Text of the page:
Biotech drugmaker Amgen Inc. said Tuesday that its third-quarter profit jumped 24 percent, trouncing analysts’ expectations, as sales of more than a half-dozen of its drugs increased by double digits.
The strong performance in the quarter ending Sept. 30 came just before Amgen closed its $9.7 billion purchase of cancer drug maker Onyx Pharmaceuticals on Oct. 1 — part of Amgen’s strategy to expand beyond its medicines for easing side effects of some cancer treatments and enter the market for pricey cancer drugs.
It’s also just begun joint ventures to sell colorectal cancer drug Vectibix in China and to develop and then sell five medicines in Japan. Japan is the world’s second-biggest medicine market, after the U.S., and China is spending more on health care, making its huge and aging population a growth target for most pharmaceutical and biotech companies.
Amgen’s stock rose 79 cents, to $117, in after-hours trading, after rising $2.57, or 2.3 percent, to $116.21 during the regular trading session.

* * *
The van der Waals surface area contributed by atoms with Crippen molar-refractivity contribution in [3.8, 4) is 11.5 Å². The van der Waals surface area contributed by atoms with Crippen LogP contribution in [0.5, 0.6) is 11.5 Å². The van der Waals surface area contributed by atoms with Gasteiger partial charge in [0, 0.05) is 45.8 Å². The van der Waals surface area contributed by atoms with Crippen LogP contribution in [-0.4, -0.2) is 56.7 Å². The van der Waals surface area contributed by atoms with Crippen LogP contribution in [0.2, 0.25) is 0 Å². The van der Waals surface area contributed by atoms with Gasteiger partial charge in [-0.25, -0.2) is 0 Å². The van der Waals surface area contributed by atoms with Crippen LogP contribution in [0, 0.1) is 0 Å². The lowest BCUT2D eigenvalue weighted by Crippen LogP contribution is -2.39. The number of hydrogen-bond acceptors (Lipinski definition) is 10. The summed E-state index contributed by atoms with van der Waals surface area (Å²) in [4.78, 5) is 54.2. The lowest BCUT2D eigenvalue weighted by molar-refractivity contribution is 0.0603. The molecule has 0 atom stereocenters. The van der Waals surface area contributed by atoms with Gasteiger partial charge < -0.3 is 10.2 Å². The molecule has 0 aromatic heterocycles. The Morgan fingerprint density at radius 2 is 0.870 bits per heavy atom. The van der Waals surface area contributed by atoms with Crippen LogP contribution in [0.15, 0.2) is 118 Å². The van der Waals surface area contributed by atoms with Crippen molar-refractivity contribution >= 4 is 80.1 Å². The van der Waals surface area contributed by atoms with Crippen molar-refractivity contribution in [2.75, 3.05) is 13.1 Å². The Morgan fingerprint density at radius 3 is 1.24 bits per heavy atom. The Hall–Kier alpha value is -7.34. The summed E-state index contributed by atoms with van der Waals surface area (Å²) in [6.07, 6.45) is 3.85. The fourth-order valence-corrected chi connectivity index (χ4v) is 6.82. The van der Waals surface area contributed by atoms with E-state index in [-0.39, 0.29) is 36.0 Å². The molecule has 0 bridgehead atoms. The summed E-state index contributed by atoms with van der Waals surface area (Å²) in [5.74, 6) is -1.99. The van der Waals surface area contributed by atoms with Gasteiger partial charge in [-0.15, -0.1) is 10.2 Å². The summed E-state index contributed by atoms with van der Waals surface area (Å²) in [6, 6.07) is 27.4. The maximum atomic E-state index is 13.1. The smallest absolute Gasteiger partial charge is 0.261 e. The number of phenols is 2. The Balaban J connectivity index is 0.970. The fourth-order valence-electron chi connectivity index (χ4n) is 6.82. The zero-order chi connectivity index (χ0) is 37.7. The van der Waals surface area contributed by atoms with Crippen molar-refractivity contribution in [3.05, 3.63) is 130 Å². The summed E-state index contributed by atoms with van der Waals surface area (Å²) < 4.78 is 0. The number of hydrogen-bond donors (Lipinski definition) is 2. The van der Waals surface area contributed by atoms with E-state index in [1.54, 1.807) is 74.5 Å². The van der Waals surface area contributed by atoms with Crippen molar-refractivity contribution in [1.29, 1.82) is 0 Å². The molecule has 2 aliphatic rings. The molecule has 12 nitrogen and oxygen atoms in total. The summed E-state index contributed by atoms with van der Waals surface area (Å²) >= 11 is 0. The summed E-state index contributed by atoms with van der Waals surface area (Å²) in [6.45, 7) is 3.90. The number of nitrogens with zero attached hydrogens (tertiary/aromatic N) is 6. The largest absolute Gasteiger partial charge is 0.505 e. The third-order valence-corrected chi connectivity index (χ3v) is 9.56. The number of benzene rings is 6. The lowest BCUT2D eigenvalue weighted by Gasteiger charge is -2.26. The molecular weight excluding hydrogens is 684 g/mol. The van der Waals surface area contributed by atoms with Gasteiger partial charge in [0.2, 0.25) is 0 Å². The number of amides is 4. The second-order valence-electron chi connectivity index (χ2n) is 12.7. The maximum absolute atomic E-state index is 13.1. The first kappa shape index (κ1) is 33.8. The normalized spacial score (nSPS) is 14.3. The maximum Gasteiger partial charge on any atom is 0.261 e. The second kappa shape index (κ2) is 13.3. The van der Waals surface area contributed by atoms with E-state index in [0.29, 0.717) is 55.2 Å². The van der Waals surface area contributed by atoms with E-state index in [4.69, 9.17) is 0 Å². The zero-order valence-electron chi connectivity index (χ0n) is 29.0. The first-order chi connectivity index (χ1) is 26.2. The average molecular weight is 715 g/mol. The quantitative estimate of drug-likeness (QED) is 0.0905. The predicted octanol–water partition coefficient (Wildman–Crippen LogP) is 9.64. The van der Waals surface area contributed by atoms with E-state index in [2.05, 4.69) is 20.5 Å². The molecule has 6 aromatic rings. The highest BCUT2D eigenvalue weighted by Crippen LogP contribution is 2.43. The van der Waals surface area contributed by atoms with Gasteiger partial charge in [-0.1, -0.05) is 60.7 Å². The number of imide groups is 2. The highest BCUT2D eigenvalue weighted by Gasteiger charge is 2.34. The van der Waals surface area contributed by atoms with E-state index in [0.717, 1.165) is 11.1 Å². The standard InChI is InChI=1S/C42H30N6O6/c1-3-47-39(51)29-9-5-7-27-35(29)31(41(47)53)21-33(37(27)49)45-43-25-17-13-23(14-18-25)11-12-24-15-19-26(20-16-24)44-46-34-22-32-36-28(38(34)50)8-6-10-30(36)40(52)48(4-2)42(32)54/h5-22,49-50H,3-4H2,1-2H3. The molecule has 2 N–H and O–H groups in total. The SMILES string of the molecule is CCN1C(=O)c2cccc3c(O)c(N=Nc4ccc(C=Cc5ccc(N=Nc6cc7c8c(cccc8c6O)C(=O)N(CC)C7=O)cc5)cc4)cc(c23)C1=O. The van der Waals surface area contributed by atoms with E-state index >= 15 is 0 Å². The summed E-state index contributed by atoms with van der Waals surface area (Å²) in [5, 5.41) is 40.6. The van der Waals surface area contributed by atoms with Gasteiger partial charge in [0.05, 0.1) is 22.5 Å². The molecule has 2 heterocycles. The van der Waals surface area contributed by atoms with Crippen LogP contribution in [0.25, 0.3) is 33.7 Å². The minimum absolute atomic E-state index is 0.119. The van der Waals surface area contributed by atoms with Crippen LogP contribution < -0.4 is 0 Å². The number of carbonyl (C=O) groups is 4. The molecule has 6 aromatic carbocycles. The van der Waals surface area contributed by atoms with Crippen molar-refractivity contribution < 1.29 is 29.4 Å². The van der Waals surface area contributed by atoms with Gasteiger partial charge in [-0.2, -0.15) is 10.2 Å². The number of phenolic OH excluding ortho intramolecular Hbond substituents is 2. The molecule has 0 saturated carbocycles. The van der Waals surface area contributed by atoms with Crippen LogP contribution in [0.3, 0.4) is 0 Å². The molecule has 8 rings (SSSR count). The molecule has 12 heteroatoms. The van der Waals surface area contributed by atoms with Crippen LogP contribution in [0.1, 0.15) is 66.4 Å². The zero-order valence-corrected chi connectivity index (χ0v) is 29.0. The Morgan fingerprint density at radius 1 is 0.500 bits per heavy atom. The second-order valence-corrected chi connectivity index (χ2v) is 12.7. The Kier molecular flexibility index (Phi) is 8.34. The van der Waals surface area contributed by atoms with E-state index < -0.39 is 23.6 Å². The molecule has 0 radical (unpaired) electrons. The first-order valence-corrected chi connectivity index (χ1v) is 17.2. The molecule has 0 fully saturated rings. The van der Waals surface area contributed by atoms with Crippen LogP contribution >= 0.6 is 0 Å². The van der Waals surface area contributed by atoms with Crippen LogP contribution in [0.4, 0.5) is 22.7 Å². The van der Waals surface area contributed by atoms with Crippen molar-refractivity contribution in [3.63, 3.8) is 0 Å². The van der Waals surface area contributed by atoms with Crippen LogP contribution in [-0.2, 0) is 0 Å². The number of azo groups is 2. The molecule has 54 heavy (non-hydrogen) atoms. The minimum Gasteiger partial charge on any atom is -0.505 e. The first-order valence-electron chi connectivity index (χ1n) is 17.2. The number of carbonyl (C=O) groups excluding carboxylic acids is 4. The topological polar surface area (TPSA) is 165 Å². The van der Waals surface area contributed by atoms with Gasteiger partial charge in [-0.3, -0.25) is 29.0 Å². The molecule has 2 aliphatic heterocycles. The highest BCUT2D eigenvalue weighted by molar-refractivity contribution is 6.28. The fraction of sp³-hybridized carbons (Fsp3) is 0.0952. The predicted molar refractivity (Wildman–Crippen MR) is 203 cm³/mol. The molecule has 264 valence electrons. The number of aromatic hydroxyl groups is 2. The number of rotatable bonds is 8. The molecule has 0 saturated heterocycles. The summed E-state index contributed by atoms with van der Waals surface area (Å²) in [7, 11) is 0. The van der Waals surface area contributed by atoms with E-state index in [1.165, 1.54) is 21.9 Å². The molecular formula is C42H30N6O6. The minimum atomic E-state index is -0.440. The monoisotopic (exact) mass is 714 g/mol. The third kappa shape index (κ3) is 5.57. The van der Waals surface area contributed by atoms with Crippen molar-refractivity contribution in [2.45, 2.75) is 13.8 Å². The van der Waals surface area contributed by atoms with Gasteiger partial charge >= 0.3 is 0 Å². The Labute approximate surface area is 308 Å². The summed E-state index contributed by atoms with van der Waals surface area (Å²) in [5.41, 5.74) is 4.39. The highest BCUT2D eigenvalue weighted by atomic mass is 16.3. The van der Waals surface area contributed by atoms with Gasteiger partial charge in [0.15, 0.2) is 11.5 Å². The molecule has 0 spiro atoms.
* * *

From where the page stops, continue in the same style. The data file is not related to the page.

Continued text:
Amgen, which sells arthritis treatment Enbrel and Prolia for osteoporosis, said net income was $1.37 billion, or $1.79 per share, up from $1.11 billion, or $1.41 per share, a year earlier.
The Thousand Oaks, Calif.-based company said earnings were $1.94 per share excluding one-time items, mainly costs related to acquisitions, efficiency efforts and issuing stock options. Analysts were expecting $1.76 per share.
Amgen beat that handily due to a decline in its tax rate, a $155 million U.S. government order for Neupogen for boosting infection-fighting white blood cells, and very strong sales of nearly all its drugs.
Revenue was up 10 percent at $4.75 billion, topping the $4.6 billion analysts expected.
The company also raised the lower end of its 2013 profit forecast by a nickel, and now expects $7.35 to $7.45 per share.
“We delivered excellent operating performance this quarter,” CEO Robert Bradway said in a statement. “We also delivered excellent strategic progress.”